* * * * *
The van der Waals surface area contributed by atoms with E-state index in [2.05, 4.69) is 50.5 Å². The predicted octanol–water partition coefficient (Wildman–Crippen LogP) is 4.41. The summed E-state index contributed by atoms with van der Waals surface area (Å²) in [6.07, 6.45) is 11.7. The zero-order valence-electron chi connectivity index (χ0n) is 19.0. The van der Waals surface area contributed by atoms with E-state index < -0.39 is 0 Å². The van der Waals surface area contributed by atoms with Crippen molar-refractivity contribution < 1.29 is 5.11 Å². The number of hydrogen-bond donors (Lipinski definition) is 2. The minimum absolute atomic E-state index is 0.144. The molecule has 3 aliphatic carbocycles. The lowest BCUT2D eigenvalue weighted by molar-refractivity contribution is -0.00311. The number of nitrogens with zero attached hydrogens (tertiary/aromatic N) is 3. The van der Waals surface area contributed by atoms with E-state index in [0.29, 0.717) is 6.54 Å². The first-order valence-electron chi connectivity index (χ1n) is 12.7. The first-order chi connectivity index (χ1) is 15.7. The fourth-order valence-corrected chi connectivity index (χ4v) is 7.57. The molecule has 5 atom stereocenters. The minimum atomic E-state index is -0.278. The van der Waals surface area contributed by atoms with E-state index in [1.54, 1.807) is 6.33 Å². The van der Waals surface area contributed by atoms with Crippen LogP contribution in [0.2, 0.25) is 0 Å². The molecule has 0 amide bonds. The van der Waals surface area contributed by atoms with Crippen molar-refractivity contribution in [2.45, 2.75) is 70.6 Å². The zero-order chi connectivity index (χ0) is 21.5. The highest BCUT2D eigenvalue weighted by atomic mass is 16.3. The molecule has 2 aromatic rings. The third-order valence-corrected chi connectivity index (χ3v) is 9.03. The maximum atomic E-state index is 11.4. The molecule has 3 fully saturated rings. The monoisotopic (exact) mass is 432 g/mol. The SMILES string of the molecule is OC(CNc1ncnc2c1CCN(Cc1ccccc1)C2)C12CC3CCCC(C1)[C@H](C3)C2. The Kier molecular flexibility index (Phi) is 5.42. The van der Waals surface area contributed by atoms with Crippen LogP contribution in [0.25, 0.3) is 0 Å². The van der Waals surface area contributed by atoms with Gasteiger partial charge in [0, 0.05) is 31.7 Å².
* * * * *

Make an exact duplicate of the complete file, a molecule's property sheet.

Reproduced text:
The van der Waals surface area contributed by atoms with E-state index in [2.05, 4.69) is 50.5 Å². The predicted octanol–water partition coefficient (Wildman–Crippen LogP) is 4.41. The summed E-state index contributed by atoms with van der Waals surface area (Å²) in [6.07, 6.45) is 11.7. The zero-order valence-electron chi connectivity index (χ0n) is 19.0. The van der Waals surface area contributed by atoms with E-state index < -0.39 is 0 Å². The van der Waals surface area contributed by atoms with Crippen molar-refractivity contribution < 1.29 is 5.11 Å². The number of hydrogen-bond donors (Lipinski definition) is 2. The minimum absolute atomic E-state index is 0.144. The molecule has 3 aliphatic carbocycles. The lowest BCUT2D eigenvalue weighted by molar-refractivity contribution is -0.00311. The number of nitrogens with zero attached hydrogens (tertiary/aromatic N) is 3. The van der Waals surface area contributed by atoms with E-state index in [0.29, 0.717) is 6.54 Å². The first-order valence-electron chi connectivity index (χ1n) is 12.7. The first-order chi connectivity index (χ1) is 15.7. The fourth-order valence-corrected chi connectivity index (χ4v) is 7.57. The molecule has 5 atom stereocenters. The minimum atomic E-state index is -0.278. The van der Waals surface area contributed by atoms with E-state index in [1.54, 1.807) is 6.33 Å². The van der Waals surface area contributed by atoms with Crippen LogP contribution in [0.2, 0.25) is 0 Å². The molecule has 0 amide bonds. The van der Waals surface area contributed by atoms with Crippen molar-refractivity contribution in [2.45, 2.75) is 70.6 Å². The zero-order chi connectivity index (χ0) is 21.5. The highest BCUT2D eigenvalue weighted by atomic mass is 16.3. The molecule has 2 aromatic rings. The third-order valence-corrected chi connectivity index (χ3v) is 9.03. The maximum atomic E-state index is 11.4. The molecule has 3 fully saturated rings. The monoisotopic (exact) mass is 432 g/mol. The SMILES string of the molecule is OC(CNc1ncnc2c1CCN(Cc1ccccc1)C2)C12CC3CCCC(C1)[C@H](C3)C2. The Kier molecular flexibility index (Phi) is 5.42. The van der Waals surface area contributed by atoms with Crippen LogP contribution in [0.25, 0.3) is 0 Å². The van der Waals surface area contributed by atoms with Gasteiger partial charge in [0, 0.05) is 31.7 Å².